Mitochondrial Inheritance: Leber's Optic Atrophy
What is mitochondrial inheritance?
The normal 46 chromosomes in our body are contained in the center of our cells. This is called the nucleus. Outside of the nucleus are mitochondria. These are structures in the cytoplasm (liquid) of our cells. Mitochondria make energy for our cells. Mitochondria also contain their own genes that are separate from the ones in the nucleus.
Unlike nuclear genes, which are inherited from both parents, mitochondrial genes are inherited only from the mother. If there is a mutation in a mitochondrial gene, it is passed from a mother to all of her children. Sons will not pass it on, but daughters will pass it on to all of their children, and so on. The first human disease that was associated with a mutation in mitochondrial DNA was Leber's Hereditary Optic Neuropathy (LHON).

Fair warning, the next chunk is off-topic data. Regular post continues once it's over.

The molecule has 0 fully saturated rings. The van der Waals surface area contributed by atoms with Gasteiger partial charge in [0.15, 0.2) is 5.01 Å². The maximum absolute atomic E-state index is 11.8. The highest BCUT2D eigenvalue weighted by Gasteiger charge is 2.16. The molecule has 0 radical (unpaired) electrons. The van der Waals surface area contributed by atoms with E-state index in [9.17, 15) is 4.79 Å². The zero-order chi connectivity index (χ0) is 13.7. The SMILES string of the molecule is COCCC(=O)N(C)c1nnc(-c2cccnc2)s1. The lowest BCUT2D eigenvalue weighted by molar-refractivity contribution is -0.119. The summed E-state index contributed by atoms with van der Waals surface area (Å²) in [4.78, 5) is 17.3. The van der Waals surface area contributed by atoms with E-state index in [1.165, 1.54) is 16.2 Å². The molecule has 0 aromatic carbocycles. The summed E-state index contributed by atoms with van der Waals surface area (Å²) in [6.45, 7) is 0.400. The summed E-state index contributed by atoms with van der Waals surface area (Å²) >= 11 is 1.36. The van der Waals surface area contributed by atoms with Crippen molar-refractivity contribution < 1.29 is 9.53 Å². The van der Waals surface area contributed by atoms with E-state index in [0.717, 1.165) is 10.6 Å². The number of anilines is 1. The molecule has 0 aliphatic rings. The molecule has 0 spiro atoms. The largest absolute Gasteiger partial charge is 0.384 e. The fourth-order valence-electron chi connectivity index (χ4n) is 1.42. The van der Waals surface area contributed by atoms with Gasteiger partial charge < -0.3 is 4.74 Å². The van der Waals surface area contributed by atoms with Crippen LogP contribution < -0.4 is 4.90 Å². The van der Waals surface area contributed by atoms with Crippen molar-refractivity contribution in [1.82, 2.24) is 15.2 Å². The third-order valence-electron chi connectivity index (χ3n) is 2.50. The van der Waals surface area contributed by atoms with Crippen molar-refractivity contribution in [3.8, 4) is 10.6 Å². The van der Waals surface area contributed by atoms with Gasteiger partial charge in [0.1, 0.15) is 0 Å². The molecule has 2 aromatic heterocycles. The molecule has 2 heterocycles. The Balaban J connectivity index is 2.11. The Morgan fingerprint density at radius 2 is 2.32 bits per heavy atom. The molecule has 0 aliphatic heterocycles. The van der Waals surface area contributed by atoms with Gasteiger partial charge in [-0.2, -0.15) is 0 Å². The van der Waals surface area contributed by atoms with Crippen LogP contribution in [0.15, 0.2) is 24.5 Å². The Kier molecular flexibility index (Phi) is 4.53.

What is Leber's hereditary optic neuropathy (LHON)?
LHON causes a painless loss of central vision, due to the death of optic nerve cells. It leads to blindness in young adults, typically between 12 and 30 years of age. Both eyes are affected at the same time. Males are approximately four times more likely to be affected than females. Males will not pass the gene to any of their children, but females with the mutation will pass it to all of their children, regardless of whether the children are sons or daughters. Many factors affect the development of LHON. Both alcohol and tobacco use are important environmental factors associated with an increased risk for blindness in carriers of the mutation.